Stack Overflow is a community of 4.7 million programmers, just like you, helping each other.

Join them; it only takes a minute:

Sign up
Join the Stack Overflow community to:
  1. Ask programming questions
  2. Answer and help your peers
  3. Get recognized for your expertise

I have a web Zend framework application that uses registernamespace and Zend_Autoloader_Resource to manage the requires needed for various modules. I also have a series of simple classes that will be called by cron jobs. Between the two are a number of classes that should be shared by both. What's the best way of managing the require_once statements such that neither side gets it knickers twisted?

Clarification: 1. There is no specific error that I'm encountering now, but in my Zend project I notice if I do put in a require_once, it complains. 2. The reason for require_once at all is because I want to use these modules via Zend for GUI, but I also want to use them without Zend, because of it's overhead. 3. Twisted knickers - to get upset over small stuff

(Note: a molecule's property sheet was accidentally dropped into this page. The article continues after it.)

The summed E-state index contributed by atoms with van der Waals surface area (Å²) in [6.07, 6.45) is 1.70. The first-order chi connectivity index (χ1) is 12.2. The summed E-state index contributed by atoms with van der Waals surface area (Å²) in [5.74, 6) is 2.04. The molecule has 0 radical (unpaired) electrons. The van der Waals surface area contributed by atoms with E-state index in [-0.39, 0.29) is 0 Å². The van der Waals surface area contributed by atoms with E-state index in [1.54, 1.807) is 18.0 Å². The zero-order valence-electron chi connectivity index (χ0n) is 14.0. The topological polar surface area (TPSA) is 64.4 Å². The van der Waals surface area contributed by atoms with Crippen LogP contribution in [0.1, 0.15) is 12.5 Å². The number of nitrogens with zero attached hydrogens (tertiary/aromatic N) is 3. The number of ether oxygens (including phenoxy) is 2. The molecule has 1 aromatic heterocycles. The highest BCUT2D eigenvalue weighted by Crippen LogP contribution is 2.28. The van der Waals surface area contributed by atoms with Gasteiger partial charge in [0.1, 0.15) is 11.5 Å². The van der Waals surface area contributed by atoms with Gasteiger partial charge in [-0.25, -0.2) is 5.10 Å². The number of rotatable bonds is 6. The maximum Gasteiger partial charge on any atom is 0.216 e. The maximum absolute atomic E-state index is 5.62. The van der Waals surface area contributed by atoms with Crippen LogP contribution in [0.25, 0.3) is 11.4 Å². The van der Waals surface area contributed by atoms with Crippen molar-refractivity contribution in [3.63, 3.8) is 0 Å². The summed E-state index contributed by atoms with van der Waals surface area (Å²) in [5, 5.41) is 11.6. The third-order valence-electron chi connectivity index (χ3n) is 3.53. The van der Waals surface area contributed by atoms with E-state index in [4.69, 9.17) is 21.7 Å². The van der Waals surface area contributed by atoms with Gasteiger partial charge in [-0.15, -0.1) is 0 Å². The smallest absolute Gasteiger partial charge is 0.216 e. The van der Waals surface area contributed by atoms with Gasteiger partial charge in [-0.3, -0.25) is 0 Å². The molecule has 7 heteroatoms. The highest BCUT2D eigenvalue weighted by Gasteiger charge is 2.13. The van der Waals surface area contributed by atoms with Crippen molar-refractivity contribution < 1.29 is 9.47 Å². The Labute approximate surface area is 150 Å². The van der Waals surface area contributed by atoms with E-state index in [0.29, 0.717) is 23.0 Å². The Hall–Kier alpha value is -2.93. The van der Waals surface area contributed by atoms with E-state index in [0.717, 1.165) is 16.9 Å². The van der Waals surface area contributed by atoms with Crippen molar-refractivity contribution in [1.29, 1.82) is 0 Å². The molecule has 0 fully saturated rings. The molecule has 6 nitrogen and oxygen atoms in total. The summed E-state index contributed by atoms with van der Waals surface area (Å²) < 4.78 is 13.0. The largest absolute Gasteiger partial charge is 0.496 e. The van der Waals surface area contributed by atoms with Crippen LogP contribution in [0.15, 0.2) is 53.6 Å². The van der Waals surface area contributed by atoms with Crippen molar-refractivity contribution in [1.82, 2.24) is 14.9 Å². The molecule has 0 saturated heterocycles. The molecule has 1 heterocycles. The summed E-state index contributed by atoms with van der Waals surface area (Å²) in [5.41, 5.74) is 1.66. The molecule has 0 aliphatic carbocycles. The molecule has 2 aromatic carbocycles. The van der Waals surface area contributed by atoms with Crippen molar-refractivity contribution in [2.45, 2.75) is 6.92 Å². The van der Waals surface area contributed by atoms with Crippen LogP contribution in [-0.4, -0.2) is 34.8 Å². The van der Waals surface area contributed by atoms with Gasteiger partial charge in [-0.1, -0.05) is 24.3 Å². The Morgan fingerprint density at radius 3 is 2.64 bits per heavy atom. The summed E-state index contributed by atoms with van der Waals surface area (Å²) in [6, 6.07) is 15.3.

share|improve this question
Knickers twisted? :) – markus Sep 26 '11 at 13:48
What's the problem? What error messages do you get? What doesn't work? There is no obvious problem to be read out of this not-a-question IMO. – markus Sep 26 '11 at 13:50
The best way is to not use require_once at all, simply use the autoloader to require all classes from the correct location on demand. If you have a specific problem (e.g. files being included multiple times, errors due to already-defined-classes being required in) you'll need to provide more info! – Tim Fountain Sep 26 '11 at 14:32

Zend makes use of a define APPLICATION_PATH. It's simple enough to logic around the bits I don't want included in the classes when being called by Zend to say:

if (!defined('APPLICATION_PATH')){
    include_once "path/class";
share|improve this answer

Your Answer


By posting your answer, you agree to the privacy policy and terms of service.

Not the answer you're looking for? Browse other questions tagged or ask your own question.